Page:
Essay: Running from flames
Flames from the Pine Creek Fire outside of Bozeman, Mont., devour a hillside earlier this month. Photo by Todd Mott/U.S. Forest Service
Sept. 17, 2012
A Montana hiker, caught by a forest fire and racing for his life against the flames, serves as a proxy for fates we face.
By Alan Kesselheim
For the Daily Climate
BOZEMAN, Mont. – Late in the afternoon earlier this month Charles Worth was hiking with his dog, Brownie, down Deep Creek Trail in Montana, toward the Yellowstone River, when he noticed a churning column of smoke in front of him. Only a mile from the trailhead and his truck, he stopped to weigh his chances.
The fire was heading toward him up the drainage. A thick stand of dry timber stood between him and the smoke. He retreated to a boulder field and watched. The fire moved fast. Suddenly it was burning in the close timber. Worth had to make a move. He decided to run for it, back up the trail, hoping to gain the high divide before the fire did.
Driven towards panic by adrenalin, he knew he had to pace himself, conserving his strength. He had already spent eight hours bushwhacking through the backcountry. Now, to make the divide he had to climb another 2,000 feet in three miles. He could hear what came to be known as the Pine Creek Fire behind him, a roar whooshing through lodgepole forest, relentlessly climbing, driven by winds, fed by drought-parched fuels. Worth switchbacked steeply uphill, gaining altitude and perspective on the flames below. The mile head start he began with steadily evaporated. The divide loomed above him, agonizingly far. His legs burned with fatigue. Terror numbed his mind.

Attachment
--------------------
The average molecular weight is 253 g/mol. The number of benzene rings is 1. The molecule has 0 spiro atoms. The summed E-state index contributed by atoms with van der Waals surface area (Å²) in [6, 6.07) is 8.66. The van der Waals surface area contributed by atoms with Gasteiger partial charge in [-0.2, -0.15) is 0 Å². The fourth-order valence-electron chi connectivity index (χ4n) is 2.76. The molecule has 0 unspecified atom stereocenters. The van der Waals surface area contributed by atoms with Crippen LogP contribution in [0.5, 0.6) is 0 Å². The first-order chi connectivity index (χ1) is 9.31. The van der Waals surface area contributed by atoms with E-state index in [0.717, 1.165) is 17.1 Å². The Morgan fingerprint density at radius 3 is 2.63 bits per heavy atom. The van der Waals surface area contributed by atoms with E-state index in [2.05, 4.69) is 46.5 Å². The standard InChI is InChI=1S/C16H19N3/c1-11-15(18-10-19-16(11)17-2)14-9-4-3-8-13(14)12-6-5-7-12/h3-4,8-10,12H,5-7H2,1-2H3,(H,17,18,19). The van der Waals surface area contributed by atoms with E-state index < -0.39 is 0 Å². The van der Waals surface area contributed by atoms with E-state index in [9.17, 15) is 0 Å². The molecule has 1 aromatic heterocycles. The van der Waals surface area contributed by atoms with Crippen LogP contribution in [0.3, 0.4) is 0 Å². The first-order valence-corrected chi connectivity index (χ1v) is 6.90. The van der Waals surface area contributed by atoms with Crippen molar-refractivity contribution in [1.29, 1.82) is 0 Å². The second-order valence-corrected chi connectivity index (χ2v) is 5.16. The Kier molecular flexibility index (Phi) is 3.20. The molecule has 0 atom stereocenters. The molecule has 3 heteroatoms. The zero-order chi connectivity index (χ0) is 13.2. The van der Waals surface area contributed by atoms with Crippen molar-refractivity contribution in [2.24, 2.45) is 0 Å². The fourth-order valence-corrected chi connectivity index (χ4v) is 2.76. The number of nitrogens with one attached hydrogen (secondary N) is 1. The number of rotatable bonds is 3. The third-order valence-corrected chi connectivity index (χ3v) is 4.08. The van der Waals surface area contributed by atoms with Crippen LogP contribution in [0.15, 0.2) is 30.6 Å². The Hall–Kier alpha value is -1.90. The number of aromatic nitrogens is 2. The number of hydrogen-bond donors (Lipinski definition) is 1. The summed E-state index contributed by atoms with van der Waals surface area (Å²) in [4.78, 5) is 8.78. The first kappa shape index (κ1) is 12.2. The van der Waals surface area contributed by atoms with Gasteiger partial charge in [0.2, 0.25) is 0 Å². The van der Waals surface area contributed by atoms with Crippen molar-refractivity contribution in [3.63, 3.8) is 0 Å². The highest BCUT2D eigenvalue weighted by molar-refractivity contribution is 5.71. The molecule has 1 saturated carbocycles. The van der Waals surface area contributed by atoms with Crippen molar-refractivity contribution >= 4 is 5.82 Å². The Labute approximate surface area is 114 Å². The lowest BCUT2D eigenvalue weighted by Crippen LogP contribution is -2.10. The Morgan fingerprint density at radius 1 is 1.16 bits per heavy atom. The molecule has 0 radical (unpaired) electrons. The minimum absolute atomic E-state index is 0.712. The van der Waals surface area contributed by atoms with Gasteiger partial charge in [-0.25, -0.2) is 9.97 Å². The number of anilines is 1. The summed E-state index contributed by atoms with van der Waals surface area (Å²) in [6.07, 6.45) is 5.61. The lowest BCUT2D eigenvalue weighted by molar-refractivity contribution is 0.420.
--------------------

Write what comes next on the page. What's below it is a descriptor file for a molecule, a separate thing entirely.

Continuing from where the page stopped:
"It was not looking like a good outcome," he told me. "It became very simple. I was just another animal running for safety. Whether I'd make it was very much in question."
When Worth topped the divide, as evening came on, he was only a few hundred yards ahead of the blaze. "It was right on my heels," he remembers. Walls of flame hundreds of feet high licked at his back. The heat was volcanic. He spotted a large boulder field, free of vegetation, across the top, and ran for it, clambering into its center. There he watched as the fire crested behind him, towered high above the mountain saddle, and stalled there, without sufficient winds or fuel to drive it over the top.
In the gathering darkness, he heard animals scurrying for safety, herds of elk and deer, great flocks of birds, all reduced to the same gamble he had been. He thought of all the life that didn't escape, how close he had been to sharing their fate, how he might still succumb.
"I heard quite a lot of elk and deer chatter all around me in the darkness," he said. "Spooky stuff."
Once he reassured himself that the fire had paused at the divide, Worth began a night hike, fleeing down the other side of the mountain crest away from danger. He hiked for hours through the eerie darkness. Wind-borne embers the size of suitcases blew past him. Spot fires lit here and there. The moon rose red in the smoky sky. He could hear the conflagration bellowing in the distance, felt wafts of hot wind like furnace blasts.
"Normally I would have been pretty concerned about grizzly in there," Worth said, "but all the animals were really spooked."